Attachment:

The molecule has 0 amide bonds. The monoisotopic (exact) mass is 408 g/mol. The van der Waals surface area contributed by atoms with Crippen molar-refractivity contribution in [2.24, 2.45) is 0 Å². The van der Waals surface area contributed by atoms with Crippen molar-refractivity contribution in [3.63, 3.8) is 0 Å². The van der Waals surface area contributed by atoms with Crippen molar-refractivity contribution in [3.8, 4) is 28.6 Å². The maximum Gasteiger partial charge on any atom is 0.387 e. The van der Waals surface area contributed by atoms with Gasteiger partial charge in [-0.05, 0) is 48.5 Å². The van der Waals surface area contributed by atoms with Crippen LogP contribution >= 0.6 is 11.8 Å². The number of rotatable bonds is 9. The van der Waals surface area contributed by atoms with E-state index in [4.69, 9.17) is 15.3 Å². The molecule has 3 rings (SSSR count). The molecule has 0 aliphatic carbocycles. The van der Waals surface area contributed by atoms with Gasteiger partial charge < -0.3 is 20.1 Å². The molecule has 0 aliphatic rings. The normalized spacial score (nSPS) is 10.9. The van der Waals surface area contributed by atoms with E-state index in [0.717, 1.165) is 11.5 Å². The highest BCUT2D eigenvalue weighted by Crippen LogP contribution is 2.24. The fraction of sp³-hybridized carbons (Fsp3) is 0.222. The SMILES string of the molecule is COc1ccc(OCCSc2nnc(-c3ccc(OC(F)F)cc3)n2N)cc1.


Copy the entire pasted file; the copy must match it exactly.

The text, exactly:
The molecule has 0 amide bonds. The monoisotopic (exact) mass is 408 g/mol. The van der Waals surface area contributed by atoms with Crippen molar-refractivity contribution in [2.24, 2.45) is 0 Å². The van der Waals surface area contributed by atoms with Crippen molar-refractivity contribution in [3.63, 3.8) is 0 Å². The van der Waals surface area contributed by atoms with Crippen molar-refractivity contribution in [3.8, 4) is 28.6 Å². The maximum Gasteiger partial charge on any atom is 0.387 e. The van der Waals surface area contributed by atoms with Gasteiger partial charge in [-0.05, 0) is 48.5 Å². The van der Waals surface area contributed by atoms with Crippen LogP contribution >= 0.6 is 11.8 Å². The number of rotatable bonds is 9. The van der Waals surface area contributed by atoms with E-state index in [4.69, 9.17) is 15.3 Å². The molecule has 3 rings (SSSR count). The molecule has 0 aliphatic carbocycles. The van der Waals surface area contributed by atoms with Gasteiger partial charge < -0.3 is 20.1 Å². The molecule has 0 aliphatic rings. The normalized spacial score (nSPS) is 10.9. The van der Waals surface area contributed by atoms with E-state index in [0.717, 1.165) is 11.5 Å². The highest BCUT2D eigenvalue weighted by Crippen LogP contribution is 2.24. The fraction of sp³-hybridized carbons (Fsp3) is 0.222. The SMILES string of the molecule is COc1ccc(OCCSc2nnc(-c3ccc(OC(F)F)cc3)n2N)cc1.